Once we got over the shock of having the AV310s exposed to potential damage, we were pleasantly surprised with the amount of accessories that Vuzix has put in.
Besides the AV310 glasses there are two adapters, one for an iPod/iPhone and one for RCA input. This allows for a wide variety of input choices and the only one missing was for a standard PC, a VGA + 1/8-inch audio plug would have been nice.
Other items include one neck strap, one soft cloth bag, an instruction manual and an AA battery. There is also a note explaining that Vuzix is no longer providing an optional nose piece.
The AV310 Widescreen Headset
The actual AV310 Widescreen Headset is not a pretty thing. It is not ugly per se, but more along the lines of awkward and kind of goofy. My wife's first comment was "you look like a real geek now". This was followed by a few amusing comments from my kids that are not suitable for publication.
When you first look at them you get the impression that they will feel heavy on your face and you would be right. They also feel very clumsy. This is mostly due to the way the arms are designed. Vuzix meant them to be able to tilt the display head so that it can sit in the best viewing position on different users faces. However, what ended up happening is that the arms tend to bend slightly at random and all of the stability control ends up being on the sides of your nose.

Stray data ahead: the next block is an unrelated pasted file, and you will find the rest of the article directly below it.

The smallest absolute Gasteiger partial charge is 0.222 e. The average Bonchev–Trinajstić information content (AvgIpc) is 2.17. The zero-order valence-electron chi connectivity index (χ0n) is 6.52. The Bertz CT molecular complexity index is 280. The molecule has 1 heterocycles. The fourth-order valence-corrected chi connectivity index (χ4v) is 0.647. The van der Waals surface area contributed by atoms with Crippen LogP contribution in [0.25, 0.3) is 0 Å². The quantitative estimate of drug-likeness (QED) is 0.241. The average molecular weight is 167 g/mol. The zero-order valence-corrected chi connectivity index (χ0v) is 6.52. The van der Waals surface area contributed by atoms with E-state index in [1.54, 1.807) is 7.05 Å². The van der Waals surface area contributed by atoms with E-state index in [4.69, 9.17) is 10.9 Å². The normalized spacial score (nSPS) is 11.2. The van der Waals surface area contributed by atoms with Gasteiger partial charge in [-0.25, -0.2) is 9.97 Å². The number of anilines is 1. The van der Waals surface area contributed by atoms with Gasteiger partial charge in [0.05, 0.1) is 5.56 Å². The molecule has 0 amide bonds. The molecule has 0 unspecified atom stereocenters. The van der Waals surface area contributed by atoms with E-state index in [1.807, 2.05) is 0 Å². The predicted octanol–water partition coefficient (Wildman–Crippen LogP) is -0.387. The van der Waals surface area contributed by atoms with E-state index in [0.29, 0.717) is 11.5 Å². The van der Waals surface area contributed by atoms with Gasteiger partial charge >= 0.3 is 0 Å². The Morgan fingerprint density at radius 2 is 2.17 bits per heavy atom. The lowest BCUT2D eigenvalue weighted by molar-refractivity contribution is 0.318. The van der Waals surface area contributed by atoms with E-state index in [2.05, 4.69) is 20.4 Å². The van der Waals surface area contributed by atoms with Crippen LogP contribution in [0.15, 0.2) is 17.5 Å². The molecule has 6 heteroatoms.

Taking a look at the display head, you can see the nose piece is very small and made of thin metal. There are pads on the side but they are not much help during extended use. There are two lenses on either side of the nose piece. Each of these can be individually adjusted to suit your eyesight. It is unfortunate that they cannot be adjusted for width, but I think that would overcomplicate the display head and add more weight.